Written By: Hopeful Naseem
"As long as I am alive,
May my faith remain right,
May I ever keep the faith,
End of prophethood symbol of faith.
(Jism main jab tak jaan rahay,
Mera yay eeman rahay,
Sada rahay yay mujko yaad,
Hearing this beautiful naat sung by my little daughter Rumaisa who was only four years old, I was surprised. I was very happy. My joy knew no bounds. She was repeatedly reciting this naat. I felt A strange peace of mind hearing this naat from her mouth. Though we did not teach her this naat neither did we make her memorize this naat, she learnt and remembered it by herself. My son recorded this poem from ‘Bachon ka Islam’ and it used to be played on our mobile in our home and my daughter usually listened to
it. In this way, she remembered this beautiful naat. I started thinking, "How does an environment affect children's training and the morals of a child?" Just a few years ago, we had no Islamic environment. There were two television sets in our house. Everybody would always argue over which channel to watch, which to change. Everyone in my house had the same mantra, "Music is peace for the heart. Music is food for the soul." We used to listen to a lot of songs but even then our hearts were restless. Then one day my uncle gave us Sunday Islam newspaper which contained Bachon ka Islam too. We read it and it fascinated me, no, it fascinated all of us. It captured our hearts and refused to let them go. It contained many good stories, Islamic history, sahabas stories and an episode-wise novel as well. Its name was 'Bachon ka Islam' but it was, in fact, for people of all ages. After that my uncle gave us 'Khawateen ka Islam'. And after that an Urdu Magzine, ‘Zok Shok'. And then after that, another… ‘The Truth’.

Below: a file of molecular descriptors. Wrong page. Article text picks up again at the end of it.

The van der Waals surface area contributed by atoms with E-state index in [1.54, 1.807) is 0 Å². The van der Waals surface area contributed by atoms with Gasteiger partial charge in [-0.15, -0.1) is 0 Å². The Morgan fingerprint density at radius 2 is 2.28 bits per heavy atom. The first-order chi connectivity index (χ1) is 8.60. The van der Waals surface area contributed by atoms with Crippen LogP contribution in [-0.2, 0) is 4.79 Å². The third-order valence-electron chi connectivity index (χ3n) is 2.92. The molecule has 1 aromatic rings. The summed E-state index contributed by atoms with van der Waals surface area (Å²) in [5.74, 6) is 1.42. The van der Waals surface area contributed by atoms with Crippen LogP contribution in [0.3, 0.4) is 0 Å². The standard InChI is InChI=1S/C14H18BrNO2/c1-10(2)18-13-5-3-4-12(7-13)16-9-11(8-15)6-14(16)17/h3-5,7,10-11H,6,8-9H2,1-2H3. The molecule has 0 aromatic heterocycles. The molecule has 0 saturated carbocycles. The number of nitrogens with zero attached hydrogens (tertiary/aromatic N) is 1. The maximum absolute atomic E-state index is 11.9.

Alas! What can I tell you about these magazines? The stories moved our hearts, the little pieces of advice (the hadith, etc) inspired us to do better--- to live a life that was better both for us in this world and in the hereafter. These magazines completely captured our hearts and mind. We finally felt peace.
We threw the TV sets out of our house. The needless arguments ceased and my daughter’s voice, singing this beautiful naat, filled the house. No more Indian songs being played on full volume, no more unrest, no more quarrels, fights ad bickering. We had managed to change the environment to an Islamic one, to a peaceful one. Islamic books lined the shelves and Islamic teachings, naats and hamds echoed in the minds of my children. We have good naats in our mobile memory cards. Now my children recite naats and hamds instead of singing songs.
Today my daughter recited a hamd that made the whole family weep:
"Change my heart. Change my careless heart. Change my heart" (mera dil badal day. Mera ghaflat mein dooba dil badal day. Mera dil badal day).
Hearing this hamd, I hugged her. She asked me sorrowfully, "Mother, do you know who used to recite this hamd?" "You tell me." She said, "Mama, uncle Junaid Jamshed used to recite this hamd." Then wiping my tears and said, "Mama, don't cry. He has been martyred. Bhai told me that martyrs do not die.” She again started reciting the hamd and all of us joined in.